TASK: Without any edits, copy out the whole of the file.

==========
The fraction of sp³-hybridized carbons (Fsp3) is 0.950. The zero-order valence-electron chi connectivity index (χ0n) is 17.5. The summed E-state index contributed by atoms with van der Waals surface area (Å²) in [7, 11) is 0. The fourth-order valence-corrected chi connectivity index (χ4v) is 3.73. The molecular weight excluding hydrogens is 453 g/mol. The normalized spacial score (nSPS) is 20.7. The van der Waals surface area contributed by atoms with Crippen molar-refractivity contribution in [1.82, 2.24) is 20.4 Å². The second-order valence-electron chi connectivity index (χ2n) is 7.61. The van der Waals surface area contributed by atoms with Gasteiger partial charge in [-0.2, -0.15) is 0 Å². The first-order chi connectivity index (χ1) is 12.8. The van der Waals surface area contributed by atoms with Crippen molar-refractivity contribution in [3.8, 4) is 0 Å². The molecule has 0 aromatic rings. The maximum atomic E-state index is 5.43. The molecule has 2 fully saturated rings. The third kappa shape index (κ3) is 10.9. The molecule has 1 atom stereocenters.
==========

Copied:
The fraction of sp³-hybridized carbons (Fsp3) is 0.950. The zero-order valence-electron chi connectivity index (χ0n) is 17.5. The summed E-state index contributed by atoms with van der Waals surface area (Å²) in [7, 11) is 0. The fourth-order valence-corrected chi connectivity index (χ4v) is 3.73. The molecular weight excluding hydrogens is 453 g/mol. The normalized spacial score (nSPS) is 20.7. The van der Waals surface area contributed by atoms with Crippen molar-refractivity contribution in [1.82, 2.24) is 20.4 Å². The second-order valence-electron chi connectivity index (χ2n) is 7.61. The van der Waals surface area contributed by atoms with Gasteiger partial charge in [-0.2, -0.15) is 0 Å². The first-order chi connectivity index (χ1) is 12.8. The van der Waals surface area contributed by atoms with Crippen molar-refractivity contribution in [3.8, 4) is 0 Å². The molecule has 0 aromatic rings. The maximum atomic E-state index is 5.43. The molecule has 2 fully saturated rings. The third kappa shape index (κ3) is 10.9. The molecule has 1 atom stereocenters.